If I were 14 years old, I'd think Project X was the greatest movie I'd ever seen. At 36, let's just say I have some reservations. The film's biggest problem--indeed, the one that will prove a deal-breaker for most viewers of reasonable maturity and intelligence--is that the entire endeavor is based upon audiences finding utterly irresistible a character only marginally less detestable than Patrick Bateman. Get past him, though, and the by-the-numbers first act, and it must be said: the manic energy of the picture's central event is infectious. There is fun to be had here, but as with a good party, you won't feel very good about yourself in the morning.
In a nutshell, Project X is a "found footage" Superbad (if it wasn't pitched like that at least twice, I'll eat my hat), with Thomas Mann its JV Michael Cera, and Oliver Cooper a fourth-rate Jonah Hill. Make that fifth-rate. Thomas (most of the film's actors have the same names as their characters) is a high school loser who's celebrating his 17th birthday; "Costa" (Cooper) is his best buddy, who has decided, since Thomas's parents are out of town, that they're going to throw an epic birthday party. "This party is gonna change everything for us," Costa insists, and that it does.
These opening scenes are hard, hard, hard to get through. It's all irritatingly rote--when Thomas's dad walks them through the house and lays down the rules for their absence, the writers are lining up the upcoming disasters like bowling pins (he even has an expensive car that is not to be touched, a lift from Ferris Bueller that's shameless in its transparency). And pretty much every scene is wrecked by the loathsomeness of the Costa character, to say nothing of the odiousness of Cooper's personification of him. Costa is, quite simply, a repugnant douchebag, a blowhard braggart whose dialogue is mostly variations on "bitch," "ho," "tits," and "faggot" (he also throws in a "nigga" at one point, which got a big and troublesome laugh from the preview audience). Director Nima Nourizadeh and writers Matt Drake and Michael Bacall clearly think Costa is some kind of lovable rogue, the rude but charming ying to straight-laced Thomas's yang, but they've miscalculated badly; I can't recall a more repellant movie teen. (And I've seen We Need to Talk About Kevin.)
Though faux cell phone and Flip-cam videos are occasionally used (the film opens with a fake disclaimer that thanks "everyone who contributed footage" and apologizes to all parties), most of the film is footage from one camera, run by a Goth A/V geek whom Costa has engaged to document the party and events leading up to it (he gives it the "Project X" moniker for no discernable reason, except to make for a film that will confuse fans of the Matthew Broderick save-the-monkeys movie). As per usual in the lazier faux-documentary efforts, the camera is always around the right corners and peeking through the right windows, and is blessed with what must be the greatest condenser microphone in audio history. The gimmick doesn't add anything; it appears to have been used because that's what the kids like these days.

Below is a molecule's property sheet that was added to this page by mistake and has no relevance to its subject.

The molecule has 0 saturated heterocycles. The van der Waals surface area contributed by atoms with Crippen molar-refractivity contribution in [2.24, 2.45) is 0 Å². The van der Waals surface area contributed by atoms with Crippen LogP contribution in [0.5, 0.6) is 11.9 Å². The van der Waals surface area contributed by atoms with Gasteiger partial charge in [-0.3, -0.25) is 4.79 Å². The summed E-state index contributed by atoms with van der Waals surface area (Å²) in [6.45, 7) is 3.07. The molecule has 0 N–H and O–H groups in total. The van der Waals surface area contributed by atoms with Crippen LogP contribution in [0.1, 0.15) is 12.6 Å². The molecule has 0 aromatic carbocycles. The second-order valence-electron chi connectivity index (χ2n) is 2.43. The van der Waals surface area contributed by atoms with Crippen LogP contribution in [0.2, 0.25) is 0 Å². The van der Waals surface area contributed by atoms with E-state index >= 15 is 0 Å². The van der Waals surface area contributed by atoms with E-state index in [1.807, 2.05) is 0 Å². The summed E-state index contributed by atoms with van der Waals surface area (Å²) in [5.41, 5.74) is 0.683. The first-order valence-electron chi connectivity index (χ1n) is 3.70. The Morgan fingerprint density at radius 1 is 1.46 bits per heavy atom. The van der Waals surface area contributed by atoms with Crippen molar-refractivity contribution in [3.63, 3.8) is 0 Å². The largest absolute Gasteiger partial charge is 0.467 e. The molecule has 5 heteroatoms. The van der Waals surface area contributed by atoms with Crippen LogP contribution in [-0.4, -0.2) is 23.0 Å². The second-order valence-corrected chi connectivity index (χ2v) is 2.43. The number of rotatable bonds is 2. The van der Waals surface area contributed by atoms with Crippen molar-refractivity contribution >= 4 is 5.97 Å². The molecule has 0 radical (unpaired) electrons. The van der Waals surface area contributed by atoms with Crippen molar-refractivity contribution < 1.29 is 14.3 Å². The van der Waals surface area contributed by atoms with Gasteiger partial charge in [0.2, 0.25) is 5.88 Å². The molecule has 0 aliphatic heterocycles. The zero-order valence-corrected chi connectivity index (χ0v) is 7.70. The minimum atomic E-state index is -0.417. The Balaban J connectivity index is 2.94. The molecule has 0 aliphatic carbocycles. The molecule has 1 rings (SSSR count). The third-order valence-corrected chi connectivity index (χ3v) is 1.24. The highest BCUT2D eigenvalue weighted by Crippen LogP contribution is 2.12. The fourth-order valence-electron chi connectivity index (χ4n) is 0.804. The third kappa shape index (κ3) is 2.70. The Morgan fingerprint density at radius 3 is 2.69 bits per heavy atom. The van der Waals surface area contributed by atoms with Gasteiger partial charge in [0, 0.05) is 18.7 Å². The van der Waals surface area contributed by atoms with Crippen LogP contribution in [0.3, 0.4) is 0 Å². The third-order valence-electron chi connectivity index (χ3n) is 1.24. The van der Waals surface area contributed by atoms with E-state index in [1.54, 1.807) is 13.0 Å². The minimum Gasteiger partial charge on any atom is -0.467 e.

These are serious issues. But the funniest thing happens once the party proper gets underway: the movie starts to work. The events preceding it have been so unremittingly predictable that when the surprises come, they have some extra force (there's a great bit with a complaining neighbor, for example), and the picture's loud, fast, raw style sweeps the viewer along. It's all in horrifyingly bad taste, of course, but by that point in the movie, we've grown inured to all the casual misogyny and vulgarity--we're mostly just relieved that it's not as bad as it was in those opening scenes.
And I must confess a sort of grudging respect for how far it ultimately goes, almost as if on a dare; You want out of control? the filmmakers seem to ask. Here's out of control. "Found footage" or no, it's not believable for a second (yeah, sure the police captain would tell a TV news crew, "We're gonna have to let this thing burn out before we move back in"), but you must give them this: they see it through. Once the party's over, though, the movie is too, and it sinks badly with a wrap-up that's insultingly brief and easy, and a final bit of idolatry for the picture's most revolting character. Project X isn't worth seeing, not really. But it has its moments of inspiration, and its target audience is gonna eat it up with a spoon.
Jason lives with his wife Rebekah and their daughter Lucy in New York. He holds an MA in Cultural Reporting and Criticism from NYU. He is film editor for Flavorwire and is a contributor to Salon, the Atlantic, and several other publications. His first book, Pulp Fiction: The Complete History of Quentin Tarantino's Masterpiece, was released last fall by Voyageur Press. He blogs at Fourth Row Center and is yet another critic with a Twitter feed.